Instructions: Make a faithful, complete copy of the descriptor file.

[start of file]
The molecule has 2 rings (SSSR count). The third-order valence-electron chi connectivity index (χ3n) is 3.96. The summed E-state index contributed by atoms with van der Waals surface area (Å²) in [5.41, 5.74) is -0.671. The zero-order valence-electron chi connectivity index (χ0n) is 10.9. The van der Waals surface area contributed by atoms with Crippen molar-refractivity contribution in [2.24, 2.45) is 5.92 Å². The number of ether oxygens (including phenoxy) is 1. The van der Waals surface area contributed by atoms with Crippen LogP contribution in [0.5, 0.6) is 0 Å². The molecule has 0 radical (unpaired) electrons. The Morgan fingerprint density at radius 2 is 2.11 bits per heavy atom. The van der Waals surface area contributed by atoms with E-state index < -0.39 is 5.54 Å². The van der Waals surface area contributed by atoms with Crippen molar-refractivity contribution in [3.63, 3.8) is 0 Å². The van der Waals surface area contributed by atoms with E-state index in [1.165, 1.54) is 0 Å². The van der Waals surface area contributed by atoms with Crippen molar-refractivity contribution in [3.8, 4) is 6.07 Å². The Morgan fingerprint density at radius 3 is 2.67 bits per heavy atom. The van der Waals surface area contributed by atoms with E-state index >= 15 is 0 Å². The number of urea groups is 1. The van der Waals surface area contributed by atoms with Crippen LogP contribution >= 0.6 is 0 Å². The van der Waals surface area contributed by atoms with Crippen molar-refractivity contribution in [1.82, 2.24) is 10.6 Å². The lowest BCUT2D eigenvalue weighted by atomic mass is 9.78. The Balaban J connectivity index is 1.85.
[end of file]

The molecule has 2 rings (SSSR count). The third-order valence-electron chi connectivity index (χ3n) is 3.96. The summed E-state index contributed by atoms with van der Waals surface area (Å²) in [5.41, 5.74) is -0.671. The zero-order valence-electron chi connectivity index (χ0n) is 10.9. The van der Waals surface area contributed by atoms with Crippen molar-refractivity contribution in [2.24, 2.45) is 5.92 Å². The number of ether oxygens (including phenoxy) is 1. The van der Waals surface area contributed by atoms with Crippen LogP contribution in [0.5, 0.6) is 0 Å². The molecule has 0 radical (unpaired) electrons. The Morgan fingerprint density at radius 2 is 2.11 bits per heavy atom. The van der Waals surface area contributed by atoms with E-state index < -0.39 is 5.54 Å². The van der Waals surface area contributed by atoms with Crippen molar-refractivity contribution in [3.63, 3.8) is 0 Å². The van der Waals surface area contributed by atoms with E-state index in [1.165, 1.54) is 0 Å². The van der Waals surface area contributed by atoms with Crippen molar-refractivity contribution in [3.8, 4) is 6.07 Å². The Morgan fingerprint density at radius 3 is 2.67 bits per heavy atom. The van der Waals surface area contributed by atoms with E-state index >= 15 is 0 Å². The number of urea groups is 1. The van der Waals surface area contributed by atoms with Crippen LogP contribution >= 0.6 is 0 Å². The van der Waals surface area contributed by atoms with Crippen molar-refractivity contribution in [1.82, 2.24) is 10.6 Å². The lowest BCUT2D eigenvalue weighted by atomic mass is 9.78. The Balaban J connectivity index is 1.85.